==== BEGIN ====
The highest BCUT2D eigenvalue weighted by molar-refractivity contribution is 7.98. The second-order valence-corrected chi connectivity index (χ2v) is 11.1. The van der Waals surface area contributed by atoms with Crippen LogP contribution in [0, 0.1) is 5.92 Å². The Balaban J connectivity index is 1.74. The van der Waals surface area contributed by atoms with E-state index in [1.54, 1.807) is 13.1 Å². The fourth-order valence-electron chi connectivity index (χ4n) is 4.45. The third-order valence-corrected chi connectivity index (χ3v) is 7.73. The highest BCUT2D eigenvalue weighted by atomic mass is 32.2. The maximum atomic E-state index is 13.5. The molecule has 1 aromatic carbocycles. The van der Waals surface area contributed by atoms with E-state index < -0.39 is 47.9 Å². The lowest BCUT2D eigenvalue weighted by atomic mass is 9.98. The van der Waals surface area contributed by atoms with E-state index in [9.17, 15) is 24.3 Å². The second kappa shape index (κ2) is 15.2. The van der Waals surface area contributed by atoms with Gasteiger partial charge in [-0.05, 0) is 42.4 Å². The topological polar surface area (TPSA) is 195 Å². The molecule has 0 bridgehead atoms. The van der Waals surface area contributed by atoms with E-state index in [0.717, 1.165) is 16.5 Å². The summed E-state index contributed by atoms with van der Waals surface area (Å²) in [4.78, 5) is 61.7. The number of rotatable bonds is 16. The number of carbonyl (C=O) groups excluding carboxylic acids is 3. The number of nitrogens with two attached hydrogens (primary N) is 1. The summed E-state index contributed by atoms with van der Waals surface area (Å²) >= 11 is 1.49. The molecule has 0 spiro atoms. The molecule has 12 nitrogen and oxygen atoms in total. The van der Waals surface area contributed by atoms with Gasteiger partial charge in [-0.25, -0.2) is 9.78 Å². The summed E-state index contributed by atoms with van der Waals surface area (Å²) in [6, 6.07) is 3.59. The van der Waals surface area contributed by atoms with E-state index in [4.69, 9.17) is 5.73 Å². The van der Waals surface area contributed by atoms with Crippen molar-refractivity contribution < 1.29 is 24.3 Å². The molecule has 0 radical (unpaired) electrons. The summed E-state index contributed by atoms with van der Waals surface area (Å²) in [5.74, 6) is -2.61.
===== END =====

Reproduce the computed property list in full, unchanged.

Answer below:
The highest BCUT2D eigenvalue weighted by molar-refractivity contribution is 7.98. The second-order valence-corrected chi connectivity index (χ2v) is 11.1. The van der Waals surface area contributed by atoms with Crippen LogP contribution in [0, 0.1) is 5.92 Å². The Balaban J connectivity index is 1.74. The van der Waals surface area contributed by atoms with E-state index in [1.54, 1.807) is 13.1 Å². The fourth-order valence-electron chi connectivity index (χ4n) is 4.45. The third-order valence-corrected chi connectivity index (χ3v) is 7.73. The highest BCUT2D eigenvalue weighted by atomic mass is 32.2. The maximum atomic E-state index is 13.5. The molecule has 1 aromatic carbocycles. The van der Waals surface area contributed by atoms with E-state index < -0.39 is 47.9 Å². The lowest BCUT2D eigenvalue weighted by atomic mass is 9.98. The van der Waals surface area contributed by atoms with E-state index in [9.17, 15) is 24.3 Å². The second kappa shape index (κ2) is 15.2. The van der Waals surface area contributed by atoms with Gasteiger partial charge in [-0.05, 0) is 42.4 Å². The topological polar surface area (TPSA) is 195 Å². The molecule has 0 bridgehead atoms. The van der Waals surface area contributed by atoms with E-state index in [0.717, 1.165) is 16.5 Å². The summed E-state index contributed by atoms with van der Waals surface area (Å²) in [4.78, 5) is 61.7. The number of rotatable bonds is 16. The number of carbonyl (C=O) groups excluding carboxylic acids is 3. The number of nitrogens with two attached hydrogens (primary N) is 1. The summed E-state index contributed by atoms with van der Waals surface area (Å²) >= 11 is 1.49. The molecule has 0 spiro atoms. The molecule has 12 nitrogen and oxygen atoms in total. The van der Waals surface area contributed by atoms with Gasteiger partial charge in [-0.25, -0.2) is 9.78 Å². The summed E-state index contributed by atoms with van der Waals surface area (Å²) in [6, 6.07) is 3.59. The van der Waals surface area contributed by atoms with E-state index in [4.69, 9.17) is 5.73 Å². The van der Waals surface area contributed by atoms with Crippen molar-refractivity contribution < 1.29 is 24.3 Å². The molecule has 0 radical (unpaired) electrons. The summed E-state index contributed by atoms with van der Waals surface area (Å²) in [5.74, 6) is -2.61.